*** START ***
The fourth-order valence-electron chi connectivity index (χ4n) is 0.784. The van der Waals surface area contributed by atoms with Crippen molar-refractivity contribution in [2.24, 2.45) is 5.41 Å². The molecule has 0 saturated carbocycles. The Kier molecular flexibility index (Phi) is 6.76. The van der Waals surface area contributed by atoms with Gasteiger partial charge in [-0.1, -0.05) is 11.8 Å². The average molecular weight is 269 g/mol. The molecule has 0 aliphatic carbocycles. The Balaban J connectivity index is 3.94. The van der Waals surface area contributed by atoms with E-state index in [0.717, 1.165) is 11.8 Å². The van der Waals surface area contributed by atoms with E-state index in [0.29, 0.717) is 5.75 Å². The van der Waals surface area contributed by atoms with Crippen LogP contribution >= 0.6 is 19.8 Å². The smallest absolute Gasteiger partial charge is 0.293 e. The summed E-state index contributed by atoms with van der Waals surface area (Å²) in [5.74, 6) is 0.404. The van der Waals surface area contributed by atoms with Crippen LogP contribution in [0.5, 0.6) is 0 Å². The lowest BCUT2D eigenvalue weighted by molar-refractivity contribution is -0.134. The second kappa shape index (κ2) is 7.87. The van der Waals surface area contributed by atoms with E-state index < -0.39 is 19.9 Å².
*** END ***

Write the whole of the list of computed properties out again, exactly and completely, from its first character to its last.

The fourth-order valence-electron chi connectivity index (χ4n) is 0.784. The van der Waals surface area contributed by atoms with Crippen molar-refractivity contribution in [2.24, 2.45) is 5.41 Å². The molecule has 0 saturated carbocycles. The Kier molecular flexibility index (Phi) is 6.76. The van der Waals surface area contributed by atoms with Gasteiger partial charge in [-0.1, -0.05) is 11.8 Å². The average molecular weight is 269 g/mol. The molecule has 0 aliphatic carbocycles. The Balaban J connectivity index is 3.94. The van der Waals surface area contributed by atoms with E-state index in [0.717, 1.165) is 11.8 Å². The van der Waals surface area contributed by atoms with E-state index in [0.29, 0.717) is 5.75 Å². The van der Waals surface area contributed by atoms with Crippen LogP contribution >= 0.6 is 19.8 Å². The smallest absolute Gasteiger partial charge is 0.293 e. The summed E-state index contributed by atoms with van der Waals surface area (Å²) in [5.74, 6) is 0.404. The van der Waals surface area contributed by atoms with Crippen LogP contribution in [0.5, 0.6) is 0 Å². The lowest BCUT2D eigenvalue weighted by molar-refractivity contribution is -0.134. The second kappa shape index (κ2) is 7.87. The van der Waals surface area contributed by atoms with E-state index < -0.39 is 19.9 Å².